Whatever you want to buy, you can find it online by a quick search – someone is selling and you want it, and transacting online has never been easier. But, if the site is unknown to you personally, is it safe? Before you click the buy button there are some things you might want to think about first… tempting though it is when you know EXACTLY what you want, and there is it in front of you.
You may be surprised to learn its actually extremely easy to set up an online store, and that’s why so many exist, serving niche audiences around the world. But that means it’s easy for them to be set up for the wrong motives too, so hesitate for one brief moment before you hit that button.
So, you found the perfect pair of gold and puce shoelaces and now you are ready to purchase. The very first question you need to ask yourself is how did you get to this website? Were you browsing a search results page and it cropped up? Is it a reputable source for shoelaces? Can you find a review of their shoelace services? Or did you receive an email with a link? If you got it from an email, was it sent by your niece, the president of the gold shoelace club, or by the company selling the shoelaces?
These are all important questions that you probably ask yourself every day when you make a purchase at a store. There is no reason not to ask yourself the same thing on the internet. Just like a busy plaza, there are people on the internet ready to snag your financial information and use your loss as their gain. Luckily, just like being smart in the plaza, being smart on the internet can prevent most of these attacks.
Many scams looking to get your financial information come in through your email. These scams are calling “phishing” because they are fishing for your information. In most cases, you can spot by their offers to enlarge organs or pleas to assist a Nigerian prince, but occasionally, you’ll come across one with a bit more subtlety.
If you receive an email from a trusted friend or associate, then it is probably safe (unless they forwarded the email to you). If it’s a link from a reputable source like a known industry professional, it might be safe. If it is from the website hoping to receive your financial information, you should be raising a red flag and needs some more research.
Try looking at the email address itself. Though it may be sent by “StevenMD” in the name field, if the address itself is email@example.com, you might want to think twice before following that link.
If you aren’t certain the website is legitimate, try navigating to it a different way. Run a search for the specific product or product number and see if the website comes up in the search results. If it comes up, chances are it is a legitimate website selling a legitimate product. If you want a little extra reassurance, or just don’t trust those shoelaces salesmen, try searching for the website name and the word “review.” In our deeply connected world, chances are someone else has had the need for gold and puce shoelaces, found this same website and left a review.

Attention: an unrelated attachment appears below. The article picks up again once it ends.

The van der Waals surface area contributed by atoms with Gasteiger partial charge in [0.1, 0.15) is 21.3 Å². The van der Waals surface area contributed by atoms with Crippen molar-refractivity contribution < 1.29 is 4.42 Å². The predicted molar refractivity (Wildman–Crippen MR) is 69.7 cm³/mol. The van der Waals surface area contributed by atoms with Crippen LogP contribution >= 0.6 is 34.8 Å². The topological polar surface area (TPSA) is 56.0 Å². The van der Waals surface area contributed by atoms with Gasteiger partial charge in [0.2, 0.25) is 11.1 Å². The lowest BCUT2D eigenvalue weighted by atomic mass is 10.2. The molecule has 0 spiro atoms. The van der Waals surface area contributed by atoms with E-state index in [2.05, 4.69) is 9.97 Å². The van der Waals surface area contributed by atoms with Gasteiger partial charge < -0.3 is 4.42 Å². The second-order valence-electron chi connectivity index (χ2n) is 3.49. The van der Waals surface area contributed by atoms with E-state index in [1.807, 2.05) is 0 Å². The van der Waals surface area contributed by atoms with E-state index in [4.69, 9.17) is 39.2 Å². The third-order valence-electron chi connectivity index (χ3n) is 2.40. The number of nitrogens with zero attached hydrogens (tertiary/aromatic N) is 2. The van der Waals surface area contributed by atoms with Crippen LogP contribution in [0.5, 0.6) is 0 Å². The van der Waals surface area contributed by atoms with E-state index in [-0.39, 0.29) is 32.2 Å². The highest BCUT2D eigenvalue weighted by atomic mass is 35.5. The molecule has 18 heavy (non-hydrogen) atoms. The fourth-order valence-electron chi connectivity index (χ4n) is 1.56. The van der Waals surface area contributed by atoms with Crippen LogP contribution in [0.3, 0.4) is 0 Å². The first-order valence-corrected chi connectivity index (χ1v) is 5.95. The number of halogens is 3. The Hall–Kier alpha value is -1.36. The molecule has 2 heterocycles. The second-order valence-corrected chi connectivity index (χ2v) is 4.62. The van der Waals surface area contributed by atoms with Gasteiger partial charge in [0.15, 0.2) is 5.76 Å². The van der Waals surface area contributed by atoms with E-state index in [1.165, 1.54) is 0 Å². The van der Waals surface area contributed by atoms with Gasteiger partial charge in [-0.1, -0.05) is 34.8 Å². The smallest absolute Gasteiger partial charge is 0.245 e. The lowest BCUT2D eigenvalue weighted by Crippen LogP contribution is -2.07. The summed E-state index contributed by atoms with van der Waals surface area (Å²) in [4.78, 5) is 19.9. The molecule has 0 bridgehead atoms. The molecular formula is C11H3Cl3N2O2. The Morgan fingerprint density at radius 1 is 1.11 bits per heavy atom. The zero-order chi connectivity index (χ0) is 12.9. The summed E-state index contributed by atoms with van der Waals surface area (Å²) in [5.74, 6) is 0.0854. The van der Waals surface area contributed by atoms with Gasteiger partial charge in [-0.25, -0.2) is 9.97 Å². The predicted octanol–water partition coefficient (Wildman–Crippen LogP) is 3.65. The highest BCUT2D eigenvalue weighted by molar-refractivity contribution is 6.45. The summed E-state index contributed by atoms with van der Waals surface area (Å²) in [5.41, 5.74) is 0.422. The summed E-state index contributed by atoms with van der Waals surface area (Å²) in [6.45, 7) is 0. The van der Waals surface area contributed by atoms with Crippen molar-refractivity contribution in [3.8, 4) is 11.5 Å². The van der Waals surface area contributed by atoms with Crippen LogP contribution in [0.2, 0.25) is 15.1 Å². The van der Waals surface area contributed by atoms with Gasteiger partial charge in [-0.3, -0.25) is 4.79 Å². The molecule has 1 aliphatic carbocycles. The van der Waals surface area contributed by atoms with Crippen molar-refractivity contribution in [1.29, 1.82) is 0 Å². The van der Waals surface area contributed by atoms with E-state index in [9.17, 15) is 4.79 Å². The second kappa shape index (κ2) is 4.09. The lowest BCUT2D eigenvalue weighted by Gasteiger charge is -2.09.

Which brings us to reviews. Reviews are one of the best ways to vet a website for legitimacy and make sure it is safe. If other users are regularly rating it four and five stars, you probably have a winner. If users are rating it exclusively five stars, you might need to double check the reviews and make sure they aren’t falsified before you trust the site.
Even after (or before) you’ve done all your research, there are a few basic precautions you can take in how you pay. In the shoelace plaza full of purse-snatchers, you’d only be carrying your credit card and some cash. The same should be true in the online marketplace.
A PayPal account is linked to your bank account, debit card or credit card (and has the high security standard to justify that) or can be “topped up” with a certain amount of money when you want to make a transaction. The vendor receives your email address and the money without every encountering your personal information. Setting up a PayPal account is fairly straight forward and the steps to doing it are available on their website.
If the shoelace vendor isn’t set up to use PayPal, then give them your credit card information. Most credit cards are equipped with consumer protections that will help you prevent and stop fraudulent charges and maybe get some of your money back. This isn’t as good as preventing a hacker from ever getting your information to begin with, but it is better than giving them direct access to your bank account.
If a vendor won’t accept either PayPal or a credit card, you should probably rethink how badly you need gold and puce shoelaces. Chances are, no matter how much you pay, you aren’t going to get those shoelaces from them.
To summarize, use PayPal (or a similar service) when you can, use your credit card if you have to and always check to make sure you are going through a legitimate seller. Basically, follow the same rules you’d follow in your favourite market and you’ll avoid most of the trouble online.